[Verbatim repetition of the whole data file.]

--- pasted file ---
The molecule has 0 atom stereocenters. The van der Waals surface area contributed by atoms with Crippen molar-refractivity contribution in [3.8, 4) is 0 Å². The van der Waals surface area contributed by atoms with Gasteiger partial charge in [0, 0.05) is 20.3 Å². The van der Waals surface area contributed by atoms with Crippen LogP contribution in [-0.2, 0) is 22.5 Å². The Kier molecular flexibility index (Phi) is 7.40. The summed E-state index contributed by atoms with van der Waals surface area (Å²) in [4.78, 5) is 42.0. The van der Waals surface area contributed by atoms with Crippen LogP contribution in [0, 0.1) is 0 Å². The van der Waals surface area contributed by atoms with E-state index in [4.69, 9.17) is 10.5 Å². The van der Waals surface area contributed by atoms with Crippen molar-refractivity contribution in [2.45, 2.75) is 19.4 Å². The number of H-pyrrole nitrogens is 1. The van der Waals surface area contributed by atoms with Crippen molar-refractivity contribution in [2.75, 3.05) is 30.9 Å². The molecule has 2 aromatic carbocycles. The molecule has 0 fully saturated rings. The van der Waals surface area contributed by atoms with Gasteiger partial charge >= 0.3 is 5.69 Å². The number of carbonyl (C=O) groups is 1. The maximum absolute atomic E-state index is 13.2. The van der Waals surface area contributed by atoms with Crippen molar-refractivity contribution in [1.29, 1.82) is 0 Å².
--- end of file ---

The molecule has 0 atom stereocenters. The van der Waals surface area contributed by atoms with Crippen molar-refractivity contribution in [3.8, 4) is 0 Å². The van der Waals surface area contributed by atoms with Gasteiger partial charge in [0, 0.05) is 20.3 Å². The van der Waals surface area contributed by atoms with Crippen LogP contribution in [-0.2, 0) is 22.5 Å². The Kier molecular flexibility index (Phi) is 7.40. The summed E-state index contributed by atoms with van der Waals surface area (Å²) in [4.78, 5) is 42.0. The van der Waals surface area contributed by atoms with Crippen LogP contribution in [0, 0.1) is 0 Å². The van der Waals surface area contributed by atoms with E-state index in [4.69, 9.17) is 10.5 Å². The van der Waals surface area contributed by atoms with Crippen molar-refractivity contribution in [2.45, 2.75) is 19.4 Å². The number of H-pyrrole nitrogens is 1. The van der Waals surface area contributed by atoms with Crippen molar-refractivity contribution in [2.75, 3.05) is 30.9 Å². The molecule has 2 aromatic carbocycles. The molecule has 0 fully saturated rings. The van der Waals surface area contributed by atoms with Gasteiger partial charge >= 0.3 is 5.69 Å². The number of carbonyl (C=O) groups is 1. The maximum absolute atomic E-state index is 13.2. The van der Waals surface area contributed by atoms with Crippen molar-refractivity contribution in [1.29, 1.82) is 0 Å².